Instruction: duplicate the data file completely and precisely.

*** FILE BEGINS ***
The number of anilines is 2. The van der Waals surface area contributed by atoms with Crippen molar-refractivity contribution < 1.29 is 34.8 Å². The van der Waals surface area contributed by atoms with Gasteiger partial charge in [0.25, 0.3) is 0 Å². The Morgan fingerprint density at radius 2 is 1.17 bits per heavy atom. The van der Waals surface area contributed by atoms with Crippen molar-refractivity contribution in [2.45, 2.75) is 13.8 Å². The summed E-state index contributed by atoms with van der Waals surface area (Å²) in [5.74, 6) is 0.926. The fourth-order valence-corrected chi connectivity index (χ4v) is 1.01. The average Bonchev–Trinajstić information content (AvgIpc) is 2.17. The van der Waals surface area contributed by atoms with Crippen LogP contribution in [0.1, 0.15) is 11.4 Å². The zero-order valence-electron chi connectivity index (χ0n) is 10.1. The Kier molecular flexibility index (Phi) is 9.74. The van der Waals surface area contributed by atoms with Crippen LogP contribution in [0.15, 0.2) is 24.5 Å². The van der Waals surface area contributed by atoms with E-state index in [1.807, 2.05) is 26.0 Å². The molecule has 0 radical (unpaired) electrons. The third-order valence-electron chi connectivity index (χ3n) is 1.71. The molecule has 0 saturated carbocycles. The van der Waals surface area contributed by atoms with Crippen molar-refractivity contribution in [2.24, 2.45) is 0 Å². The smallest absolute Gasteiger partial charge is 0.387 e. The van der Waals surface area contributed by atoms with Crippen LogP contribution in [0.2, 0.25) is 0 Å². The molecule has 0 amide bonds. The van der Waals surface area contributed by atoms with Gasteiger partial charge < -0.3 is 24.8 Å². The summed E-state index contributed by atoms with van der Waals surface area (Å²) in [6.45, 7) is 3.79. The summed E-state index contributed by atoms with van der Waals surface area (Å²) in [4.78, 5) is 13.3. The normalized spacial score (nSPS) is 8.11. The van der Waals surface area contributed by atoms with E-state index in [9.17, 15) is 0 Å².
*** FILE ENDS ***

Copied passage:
The number of anilines is 2. The van der Waals surface area contributed by atoms with Crippen molar-refractivity contribution < 1.29 is 34.8 Å². The van der Waals surface area contributed by atoms with Gasteiger partial charge in [0.25, 0.3) is 0 Å². The Morgan fingerprint density at radius 2 is 1.17 bits per heavy atom. The van der Waals surface area contributed by atoms with Crippen molar-refractivity contribution in [2.45, 2.75) is 13.8 Å². The summed E-state index contributed by atoms with van der Waals surface area (Å²) in [5.74, 6) is 0.926. The fourth-order valence-corrected chi connectivity index (χ4v) is 1.01. The average Bonchev–Trinajstić information content (AvgIpc) is 2.17. The van der Waals surface area contributed by atoms with Crippen LogP contribution in [0.1, 0.15) is 11.4 Å². The zero-order valence-electron chi connectivity index (χ0n) is 10.1. The Kier molecular flexibility index (Phi) is 9.74. The van der Waals surface area contributed by atoms with Crippen LogP contribution in [0.15, 0.2) is 24.5 Å². The van der Waals surface area contributed by atoms with E-state index in [1.807, 2.05) is 26.0 Å². The molecule has 0 radical (unpaired) electrons. The third-order valence-electron chi connectivity index (χ3n) is 1.71. The molecule has 0 saturated carbocycles. The van der Waals surface area contributed by atoms with Crippen molar-refractivity contribution in [2.24, 2.45) is 0 Å². The smallest absolute Gasteiger partial charge is 0.387 e. The van der Waals surface area contributed by atoms with Crippen LogP contribution in [0.2, 0.25) is 0 Å². The molecule has 0 amide bonds. The van der Waals surface area contributed by atoms with Gasteiger partial charge < -0.3 is 24.8 Å². The summed E-state index contributed by atoms with van der Waals surface area (Å²) in [6.45, 7) is 3.79. The summed E-state index contributed by atoms with van der Waals surface area (Å²) in [4.78, 5) is 13.3. The normalized spacial score (nSPS) is 8.11. The van der Waals surface area contributed by atoms with E-state index in [9.17, 15) is 0 Å².